Friday, August 16, 2019

Thai king honors Western monks (Tricycle)

Cara Dibdin (; Ellie Askew, Dhr. Seven (ed.), Wisdom Quarterly

Ajahn Chah feeds a wild forest deer.
Thailand’s King Vajiralongkorn (Rama X) recently invited four senior Western monks in the Thai Forest Tradition of Theravada Buddhism to receive royal titles in honor of their contribution to Buddhism in Thailand and around the world.

While the event was part of a long-standing tradition, it also marked a new development for Buddhism in the country.

Thai Forest monks historically have disregarded social status and authority systems, preferring to focus on meditation practices in remote forests and caves, as the Buddha and his first disciples once did.

Yet, despite its often-secluded practices, the Thai Forest Tradition [made famous by Ajahn Chah] has had a tremendous impact since its beginnings at the turn of the 20th century.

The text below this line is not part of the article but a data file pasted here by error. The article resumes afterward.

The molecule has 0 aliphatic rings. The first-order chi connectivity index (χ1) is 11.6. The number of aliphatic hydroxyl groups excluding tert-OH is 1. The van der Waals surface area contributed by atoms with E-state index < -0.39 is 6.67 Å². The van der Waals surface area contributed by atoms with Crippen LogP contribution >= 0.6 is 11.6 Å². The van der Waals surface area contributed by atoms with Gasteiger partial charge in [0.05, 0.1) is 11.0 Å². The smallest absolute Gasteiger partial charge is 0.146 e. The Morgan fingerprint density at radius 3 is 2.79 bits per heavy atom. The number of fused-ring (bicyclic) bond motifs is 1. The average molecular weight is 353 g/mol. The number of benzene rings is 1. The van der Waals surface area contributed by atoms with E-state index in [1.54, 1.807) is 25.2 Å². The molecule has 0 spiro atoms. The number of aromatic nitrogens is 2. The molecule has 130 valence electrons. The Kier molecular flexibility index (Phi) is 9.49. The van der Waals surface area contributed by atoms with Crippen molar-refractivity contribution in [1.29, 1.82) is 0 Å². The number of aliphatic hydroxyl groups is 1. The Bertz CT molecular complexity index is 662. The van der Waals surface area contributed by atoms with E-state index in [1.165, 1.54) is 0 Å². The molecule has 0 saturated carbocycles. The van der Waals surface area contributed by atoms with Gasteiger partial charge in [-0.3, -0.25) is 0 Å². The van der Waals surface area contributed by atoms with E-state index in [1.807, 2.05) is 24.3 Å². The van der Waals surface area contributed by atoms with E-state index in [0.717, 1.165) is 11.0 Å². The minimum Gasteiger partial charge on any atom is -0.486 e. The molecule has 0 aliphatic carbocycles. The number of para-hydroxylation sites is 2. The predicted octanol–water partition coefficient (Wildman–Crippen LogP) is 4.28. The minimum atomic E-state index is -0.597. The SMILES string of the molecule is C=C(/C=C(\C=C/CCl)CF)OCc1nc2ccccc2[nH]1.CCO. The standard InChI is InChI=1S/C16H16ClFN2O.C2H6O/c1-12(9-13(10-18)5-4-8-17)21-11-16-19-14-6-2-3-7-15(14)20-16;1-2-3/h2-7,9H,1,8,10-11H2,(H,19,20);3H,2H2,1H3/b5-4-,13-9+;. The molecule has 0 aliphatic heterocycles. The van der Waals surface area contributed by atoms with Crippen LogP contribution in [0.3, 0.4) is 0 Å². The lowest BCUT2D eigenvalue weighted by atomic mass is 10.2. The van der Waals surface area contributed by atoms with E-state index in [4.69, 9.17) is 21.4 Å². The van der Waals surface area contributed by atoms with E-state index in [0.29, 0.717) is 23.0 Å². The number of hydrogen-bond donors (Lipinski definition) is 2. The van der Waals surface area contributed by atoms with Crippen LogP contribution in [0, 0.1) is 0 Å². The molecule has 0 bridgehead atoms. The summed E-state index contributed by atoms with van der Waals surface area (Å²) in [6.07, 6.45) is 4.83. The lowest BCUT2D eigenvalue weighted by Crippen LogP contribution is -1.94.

The school’s dedication to meditation, commitment to renunciation, and de-emphasis of ritual and ceremony held great appeal for Buddhists in the West, where disciples have established hundreds of Thai Forest Tradition monasteries.

In honor of the Western teachers’ contributions to the proliferation of Thai culture, the king invited the monks to receive the royal titles on July 28 as part of his birthday celebration. The invitees were:
  1. Ajahn Sumedho, the retired abbot of Amaravati Buddhist Monastery in southeastern England (Ven. Sumedho was unable to attend);
  2. Ajahn Amaro, the current abbot of Amaravati;
  3. Ajahn Jayasaro, an author and teacher who lives in a hermitage near Khao Yai Mountain, about two hours outside Bangkok; and
  4. Ajahn Pasanno, former abbot and guiding elder of Abhayagiri Buddhist Monastery in Redwood Valley, California.
To better understand the significance of this event, Tricycle spoke with Ajahn Pasanno about the title he received, Chao Khun, its history, and what it means for his tradition in Thailand and the West. More

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